'An alarming practice.' City educator says pandemic contributed to chronic absenteeism in schools
It is hard to ignore the lasting impact that the COVID-19 pandemic has had on schools as the new school year begins.
David Bloomfield, professor of education at Brooklyn College and CUNY Graduate Center says he is most worried about "chronic absenteeism."
The term is used for a student when they miss at least 10% of the school year.
Bloomfield says it has become an alarming practice since the pandemic began.
"They're not going to have continuity in their subject matter mastery and reading and math are obviously essential and especially in the lower grades, those kids will not be getting the education they need to succeed", Bloomfield says.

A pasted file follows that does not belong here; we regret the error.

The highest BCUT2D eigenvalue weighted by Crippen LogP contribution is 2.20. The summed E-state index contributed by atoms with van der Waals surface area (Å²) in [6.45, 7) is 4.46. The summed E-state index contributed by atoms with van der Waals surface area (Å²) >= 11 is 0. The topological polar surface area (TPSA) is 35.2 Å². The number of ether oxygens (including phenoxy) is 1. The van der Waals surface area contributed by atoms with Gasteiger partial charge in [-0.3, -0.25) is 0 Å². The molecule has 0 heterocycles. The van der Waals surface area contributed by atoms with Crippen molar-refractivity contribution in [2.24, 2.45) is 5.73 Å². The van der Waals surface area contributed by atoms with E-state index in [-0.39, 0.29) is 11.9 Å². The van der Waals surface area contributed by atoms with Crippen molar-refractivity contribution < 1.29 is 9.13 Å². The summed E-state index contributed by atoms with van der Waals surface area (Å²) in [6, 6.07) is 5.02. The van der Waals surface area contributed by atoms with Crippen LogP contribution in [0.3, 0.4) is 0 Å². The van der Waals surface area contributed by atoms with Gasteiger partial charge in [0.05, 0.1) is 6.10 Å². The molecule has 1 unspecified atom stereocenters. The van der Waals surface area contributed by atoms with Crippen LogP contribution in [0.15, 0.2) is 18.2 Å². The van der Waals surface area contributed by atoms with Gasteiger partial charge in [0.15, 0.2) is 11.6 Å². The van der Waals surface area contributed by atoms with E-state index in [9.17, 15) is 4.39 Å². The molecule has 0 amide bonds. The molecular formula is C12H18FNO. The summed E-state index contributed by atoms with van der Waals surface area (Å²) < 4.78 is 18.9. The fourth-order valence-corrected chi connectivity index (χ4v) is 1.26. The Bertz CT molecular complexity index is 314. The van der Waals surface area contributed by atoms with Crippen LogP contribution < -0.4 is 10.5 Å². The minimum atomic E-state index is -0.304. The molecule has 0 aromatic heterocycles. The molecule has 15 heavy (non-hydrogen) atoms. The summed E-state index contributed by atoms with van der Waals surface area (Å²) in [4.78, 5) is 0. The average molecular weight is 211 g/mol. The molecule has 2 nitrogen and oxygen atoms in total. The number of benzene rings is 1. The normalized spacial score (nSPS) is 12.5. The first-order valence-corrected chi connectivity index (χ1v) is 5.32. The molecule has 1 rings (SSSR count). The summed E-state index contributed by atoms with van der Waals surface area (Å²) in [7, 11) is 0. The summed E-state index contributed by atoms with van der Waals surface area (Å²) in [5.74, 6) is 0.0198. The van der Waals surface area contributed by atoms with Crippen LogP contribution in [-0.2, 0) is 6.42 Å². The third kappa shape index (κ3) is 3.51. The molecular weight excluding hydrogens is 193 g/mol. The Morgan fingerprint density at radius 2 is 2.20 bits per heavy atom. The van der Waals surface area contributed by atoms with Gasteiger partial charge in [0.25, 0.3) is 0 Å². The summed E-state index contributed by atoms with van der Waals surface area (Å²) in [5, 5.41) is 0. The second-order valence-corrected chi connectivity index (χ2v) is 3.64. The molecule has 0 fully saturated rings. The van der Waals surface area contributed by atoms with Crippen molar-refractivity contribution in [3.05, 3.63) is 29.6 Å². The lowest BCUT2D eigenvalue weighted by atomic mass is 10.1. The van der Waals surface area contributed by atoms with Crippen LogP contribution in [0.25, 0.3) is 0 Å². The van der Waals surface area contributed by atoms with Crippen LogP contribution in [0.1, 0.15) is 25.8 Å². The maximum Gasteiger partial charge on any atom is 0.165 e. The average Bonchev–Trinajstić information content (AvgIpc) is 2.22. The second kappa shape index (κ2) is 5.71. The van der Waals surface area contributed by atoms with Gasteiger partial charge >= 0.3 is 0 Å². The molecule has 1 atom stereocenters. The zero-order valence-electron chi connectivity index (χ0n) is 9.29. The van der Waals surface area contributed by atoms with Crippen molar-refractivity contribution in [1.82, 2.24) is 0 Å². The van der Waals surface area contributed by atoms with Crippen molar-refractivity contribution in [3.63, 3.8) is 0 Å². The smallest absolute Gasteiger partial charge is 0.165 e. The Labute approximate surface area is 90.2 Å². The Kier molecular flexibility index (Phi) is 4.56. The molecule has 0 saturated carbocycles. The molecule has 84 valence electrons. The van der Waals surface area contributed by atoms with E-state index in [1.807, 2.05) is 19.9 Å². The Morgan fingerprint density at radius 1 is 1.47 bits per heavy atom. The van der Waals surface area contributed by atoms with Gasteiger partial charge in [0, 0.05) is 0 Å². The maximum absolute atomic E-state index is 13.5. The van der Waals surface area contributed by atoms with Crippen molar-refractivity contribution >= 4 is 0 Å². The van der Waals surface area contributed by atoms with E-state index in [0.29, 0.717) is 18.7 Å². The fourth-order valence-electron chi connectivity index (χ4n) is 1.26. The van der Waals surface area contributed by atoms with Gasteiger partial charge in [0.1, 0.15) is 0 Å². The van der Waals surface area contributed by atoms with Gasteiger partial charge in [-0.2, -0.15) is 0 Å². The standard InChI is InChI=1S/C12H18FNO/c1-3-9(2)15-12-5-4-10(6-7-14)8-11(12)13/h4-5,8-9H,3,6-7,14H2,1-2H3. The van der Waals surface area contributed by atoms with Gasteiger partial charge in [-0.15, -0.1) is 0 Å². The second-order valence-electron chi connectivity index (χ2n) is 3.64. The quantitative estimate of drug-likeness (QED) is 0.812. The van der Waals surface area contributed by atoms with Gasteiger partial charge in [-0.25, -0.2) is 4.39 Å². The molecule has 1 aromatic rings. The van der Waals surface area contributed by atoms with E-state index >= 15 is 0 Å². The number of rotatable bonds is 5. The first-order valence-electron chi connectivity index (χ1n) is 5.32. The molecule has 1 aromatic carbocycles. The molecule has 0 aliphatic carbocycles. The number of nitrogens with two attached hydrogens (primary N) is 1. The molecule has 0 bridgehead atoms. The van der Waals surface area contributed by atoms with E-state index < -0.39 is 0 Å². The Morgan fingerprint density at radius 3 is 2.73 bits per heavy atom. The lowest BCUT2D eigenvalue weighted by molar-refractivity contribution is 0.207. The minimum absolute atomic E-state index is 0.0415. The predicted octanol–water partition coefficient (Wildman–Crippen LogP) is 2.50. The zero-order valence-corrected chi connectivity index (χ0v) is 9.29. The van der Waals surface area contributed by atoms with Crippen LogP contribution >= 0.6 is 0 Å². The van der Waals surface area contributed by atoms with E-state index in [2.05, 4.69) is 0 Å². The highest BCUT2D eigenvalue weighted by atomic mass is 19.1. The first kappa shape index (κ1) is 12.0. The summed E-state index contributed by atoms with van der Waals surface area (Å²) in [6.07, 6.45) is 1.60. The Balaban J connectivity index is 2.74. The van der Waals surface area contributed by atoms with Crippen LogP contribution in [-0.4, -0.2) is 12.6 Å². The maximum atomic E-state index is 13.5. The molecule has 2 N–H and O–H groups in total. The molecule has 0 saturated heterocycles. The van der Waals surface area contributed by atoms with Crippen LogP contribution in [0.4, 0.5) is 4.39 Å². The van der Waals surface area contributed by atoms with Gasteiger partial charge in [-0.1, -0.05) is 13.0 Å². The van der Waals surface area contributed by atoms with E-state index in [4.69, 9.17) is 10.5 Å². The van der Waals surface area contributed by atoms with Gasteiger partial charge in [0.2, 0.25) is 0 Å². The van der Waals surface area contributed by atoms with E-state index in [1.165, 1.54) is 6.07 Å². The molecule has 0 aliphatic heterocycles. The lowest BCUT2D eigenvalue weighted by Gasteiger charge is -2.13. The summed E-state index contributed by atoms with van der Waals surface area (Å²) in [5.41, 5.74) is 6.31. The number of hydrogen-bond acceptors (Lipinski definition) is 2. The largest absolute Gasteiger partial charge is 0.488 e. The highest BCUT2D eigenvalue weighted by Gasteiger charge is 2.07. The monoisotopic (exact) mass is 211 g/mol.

According to New York City Public Schools, 26.5% of students were considered 'chronically absentee' during the 2018-2019 school year. In the midst of the pandemic, this number jumped to over 40.2%, during the 2021-2022 school year.
Bloomfield says the most important thing about this school year will be getting kids back in school.
"We're not going to be able to take care of the interrupted instruction from the pandemic, if we don't get the kids in school," says Bloomfield.